Will My Kids Get Free Books?

I just heard some great news.  And it’s exactly what I need after the amount of money we spent on the kids this summer, with fun outings, babysitters, summer camps and more.  A new project has just been launched, called the Bazillion Books for Kids.  Last week, thousands of books were collected at the Memorial Coliseum and thereafter delivered to schools that were told to pass them out to children, to take them home and keep them!  We’ve never heard of anything like this until now and, to date, it’s not affected us anyway.  But now that Jayden is starting First Grade, it couldn’t come at a better time!

And it’s not just one or two either. As Carole Smith, superintendent of Portland Public Schools informed us, each kid will be taking home between 10 and 12 books each! Portland-area schools are going to be taking around 100,000 books from the program.  Not surprisingly, Sam Adams, our Mayor, is delighted at this project that aims to “get books into the hands of children who don’t have them at home.” Of course, we do, but the fact that all of Jayden’s classmates will be enthusiastic about taking books home will result in peer pressure and hopefully end up exciting him too.

I really am so pleased about all of this.  Getting kids interested in books at a young age is just the perfect way to start their literacy development off on the right foot.  I know that this is the reason I became such an avid reader and loved literature – my parents were constantly showing me different books – and I’ve always vowed to do the same with my own kids.  Now is the perfect opportunity for me to do just that.

Making Us Rich!

So, last night I decided it was time to really try to get my head around Asia finance.  Daniel had taken Jayden to the library for story-time and Ethan had passed out from crying, so I actually had some real, undisturbed time – quite a rarity in my house!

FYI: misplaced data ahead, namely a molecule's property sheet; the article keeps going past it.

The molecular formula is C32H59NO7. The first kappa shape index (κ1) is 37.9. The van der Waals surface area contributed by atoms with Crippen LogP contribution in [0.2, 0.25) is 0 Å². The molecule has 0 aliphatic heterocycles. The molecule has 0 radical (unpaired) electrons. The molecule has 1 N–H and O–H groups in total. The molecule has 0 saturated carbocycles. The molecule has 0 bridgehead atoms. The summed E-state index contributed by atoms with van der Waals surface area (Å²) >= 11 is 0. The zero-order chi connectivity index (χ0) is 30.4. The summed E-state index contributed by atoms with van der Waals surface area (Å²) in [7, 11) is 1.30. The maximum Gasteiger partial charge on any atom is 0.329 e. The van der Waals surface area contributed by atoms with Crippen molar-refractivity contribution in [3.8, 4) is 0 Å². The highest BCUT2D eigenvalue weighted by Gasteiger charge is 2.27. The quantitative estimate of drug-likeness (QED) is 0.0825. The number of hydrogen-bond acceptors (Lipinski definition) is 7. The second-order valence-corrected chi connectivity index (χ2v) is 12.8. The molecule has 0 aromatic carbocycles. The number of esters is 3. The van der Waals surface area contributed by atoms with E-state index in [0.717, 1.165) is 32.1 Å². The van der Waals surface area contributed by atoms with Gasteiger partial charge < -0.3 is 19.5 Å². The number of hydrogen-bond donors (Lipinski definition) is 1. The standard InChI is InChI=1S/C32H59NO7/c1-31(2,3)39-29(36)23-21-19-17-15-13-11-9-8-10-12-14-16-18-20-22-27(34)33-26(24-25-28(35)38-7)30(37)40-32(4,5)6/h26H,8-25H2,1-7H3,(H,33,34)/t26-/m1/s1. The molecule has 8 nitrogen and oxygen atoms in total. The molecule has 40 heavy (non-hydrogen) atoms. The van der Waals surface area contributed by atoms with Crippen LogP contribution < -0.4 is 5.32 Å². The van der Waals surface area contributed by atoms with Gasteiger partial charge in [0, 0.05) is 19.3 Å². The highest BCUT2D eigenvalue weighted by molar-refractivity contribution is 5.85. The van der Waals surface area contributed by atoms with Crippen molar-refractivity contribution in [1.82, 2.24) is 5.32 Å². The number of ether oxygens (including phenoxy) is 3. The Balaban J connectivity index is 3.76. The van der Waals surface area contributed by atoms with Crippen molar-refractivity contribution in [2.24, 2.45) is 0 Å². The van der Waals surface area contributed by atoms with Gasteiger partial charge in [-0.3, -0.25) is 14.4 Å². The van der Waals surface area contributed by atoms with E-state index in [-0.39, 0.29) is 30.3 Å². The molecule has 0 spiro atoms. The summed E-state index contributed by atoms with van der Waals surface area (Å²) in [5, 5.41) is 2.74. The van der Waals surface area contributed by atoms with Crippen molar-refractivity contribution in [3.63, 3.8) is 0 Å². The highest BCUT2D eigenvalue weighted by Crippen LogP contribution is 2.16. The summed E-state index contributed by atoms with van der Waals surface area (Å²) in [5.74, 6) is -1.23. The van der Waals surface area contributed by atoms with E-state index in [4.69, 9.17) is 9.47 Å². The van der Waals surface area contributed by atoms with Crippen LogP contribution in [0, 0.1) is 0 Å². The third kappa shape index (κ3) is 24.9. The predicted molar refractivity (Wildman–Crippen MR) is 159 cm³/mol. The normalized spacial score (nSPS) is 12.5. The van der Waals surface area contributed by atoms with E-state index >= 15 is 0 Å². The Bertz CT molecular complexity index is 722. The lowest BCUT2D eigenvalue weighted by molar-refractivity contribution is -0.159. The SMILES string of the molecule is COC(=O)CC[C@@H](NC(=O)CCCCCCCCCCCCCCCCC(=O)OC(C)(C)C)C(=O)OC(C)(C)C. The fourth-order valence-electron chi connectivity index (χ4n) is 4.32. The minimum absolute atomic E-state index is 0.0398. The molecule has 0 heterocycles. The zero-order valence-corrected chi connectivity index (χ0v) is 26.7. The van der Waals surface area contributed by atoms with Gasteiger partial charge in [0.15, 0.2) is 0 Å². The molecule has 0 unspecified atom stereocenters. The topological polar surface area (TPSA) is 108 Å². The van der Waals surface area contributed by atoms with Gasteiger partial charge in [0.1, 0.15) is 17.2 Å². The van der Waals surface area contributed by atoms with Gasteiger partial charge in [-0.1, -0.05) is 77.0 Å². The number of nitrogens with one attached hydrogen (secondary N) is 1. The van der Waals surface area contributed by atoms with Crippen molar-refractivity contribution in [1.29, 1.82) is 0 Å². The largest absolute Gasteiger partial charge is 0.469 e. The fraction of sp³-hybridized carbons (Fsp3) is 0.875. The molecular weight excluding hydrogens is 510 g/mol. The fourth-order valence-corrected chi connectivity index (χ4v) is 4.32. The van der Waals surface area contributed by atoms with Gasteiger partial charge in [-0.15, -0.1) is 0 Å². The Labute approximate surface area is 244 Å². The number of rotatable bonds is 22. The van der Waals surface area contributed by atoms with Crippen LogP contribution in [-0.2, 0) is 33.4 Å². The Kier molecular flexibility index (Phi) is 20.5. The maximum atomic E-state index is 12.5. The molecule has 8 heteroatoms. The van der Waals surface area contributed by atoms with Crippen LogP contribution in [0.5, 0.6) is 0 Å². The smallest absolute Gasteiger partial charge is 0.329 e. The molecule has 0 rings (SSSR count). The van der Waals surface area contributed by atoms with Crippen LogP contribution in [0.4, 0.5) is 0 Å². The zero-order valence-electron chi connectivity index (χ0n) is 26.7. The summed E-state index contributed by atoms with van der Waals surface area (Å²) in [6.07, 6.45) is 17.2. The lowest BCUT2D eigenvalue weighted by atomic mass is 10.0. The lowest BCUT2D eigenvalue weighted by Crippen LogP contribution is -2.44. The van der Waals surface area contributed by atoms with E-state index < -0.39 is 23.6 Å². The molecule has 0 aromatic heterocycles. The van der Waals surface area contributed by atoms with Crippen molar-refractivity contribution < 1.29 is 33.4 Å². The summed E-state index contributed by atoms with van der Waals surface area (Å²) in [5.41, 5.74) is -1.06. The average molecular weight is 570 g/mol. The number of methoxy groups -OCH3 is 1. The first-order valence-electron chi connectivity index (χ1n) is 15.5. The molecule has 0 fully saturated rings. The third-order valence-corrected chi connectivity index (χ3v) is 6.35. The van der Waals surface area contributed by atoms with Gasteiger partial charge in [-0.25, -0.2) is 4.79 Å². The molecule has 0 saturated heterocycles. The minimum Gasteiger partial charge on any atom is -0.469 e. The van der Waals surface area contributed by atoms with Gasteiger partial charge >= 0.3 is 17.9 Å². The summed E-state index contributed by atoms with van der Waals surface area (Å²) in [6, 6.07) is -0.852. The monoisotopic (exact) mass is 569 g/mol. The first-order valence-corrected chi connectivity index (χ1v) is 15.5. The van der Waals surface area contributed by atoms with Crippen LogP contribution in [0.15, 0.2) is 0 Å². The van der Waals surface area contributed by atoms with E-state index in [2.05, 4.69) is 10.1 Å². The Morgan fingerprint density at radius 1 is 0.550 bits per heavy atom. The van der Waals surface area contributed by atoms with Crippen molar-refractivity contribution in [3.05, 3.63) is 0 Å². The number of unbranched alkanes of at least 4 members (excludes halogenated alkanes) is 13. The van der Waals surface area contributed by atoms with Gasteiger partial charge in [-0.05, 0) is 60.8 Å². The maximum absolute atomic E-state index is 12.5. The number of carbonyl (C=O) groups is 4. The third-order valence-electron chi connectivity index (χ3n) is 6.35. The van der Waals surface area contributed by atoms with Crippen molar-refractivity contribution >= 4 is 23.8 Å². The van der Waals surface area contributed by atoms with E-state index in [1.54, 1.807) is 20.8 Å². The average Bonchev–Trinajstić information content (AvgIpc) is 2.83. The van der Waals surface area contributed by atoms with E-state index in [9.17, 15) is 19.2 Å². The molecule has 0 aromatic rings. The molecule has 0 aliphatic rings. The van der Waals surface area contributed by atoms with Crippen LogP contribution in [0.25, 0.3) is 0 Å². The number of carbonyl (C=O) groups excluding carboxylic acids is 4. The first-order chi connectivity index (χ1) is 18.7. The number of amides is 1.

Here’s how this all started.  My brother Jack and I have – for as long as I can remember – been discussing easy ways to make money.  Nothing has ever really come of it – from selling hairdryers door-to-door to online data entry jobs; trying to navigate different site advice on the best ways to make money online or even selling specially-made cookies to neighbors.  Unfortunately, all that we have gleaned from these efforts are a big headache while making a few measly extra bucks on the side – hardly worth it. 

So a few weeks ago Jack told me that with the inheritance we still have since our nana’s passing, he was sure he had a foolproof way of making it make us rich, being, Asia finance.  His buddy Dick had been playing around in this field for the last six months or so, he said, and it had really done a lot for his bank balance.  I told him that I’d first have to do my own research and then get back to him.

Asia Finance: 101

This is what I found out, in a nutshell (or, as close to a nutshell as one can get on this somewhat expansive topic).  First, it seems that it’s very popular, because even after there was some crash in Asia’s economy back in the 1990s, it remained a pretty sure thing and people weren’t exactly running away from it.  That immediately gave me initial confidence and somewhat more interest in finding out more about this.

Second, it seems I already know a lot more than I thought – big electronic companies like Sony are Asia-owned and since I am confident in that market (who isn’t?), it could be a good one to start with.  However, what I wasn’t so aware of was that many of these companies have high profiles in the US market.  But if Sony releases some new game console, making an investment in its stock will be a direct Asian investment and a pretty good, safe option.  I’m very into safe.  Jack is too, but perhaps not quite as much as me, but I think he’ll listen to me when it comes to nana’s inheritance.

So that’s Japan taken care of.  Then I looked into what China might be able to offer and it seems that it’s a good idea to put some eggs in a smaller basket there, at least initially.  For example, not-so-large oil companies such as PetroChina have some pretty impressive options for investors.  And then it occurred to me, ooh, I may be becoming an “investor” and I thought that sounded pretty cool!

I also discovered that putting capital into companies was probably a safer bet than actually dealing with the whole Asian stock market as that appears to be a bit too unpredictable and complicated for my limited talents to date.  Maybe in the future, but we’re just not quite there yet. And it’s the same for hedge funds too.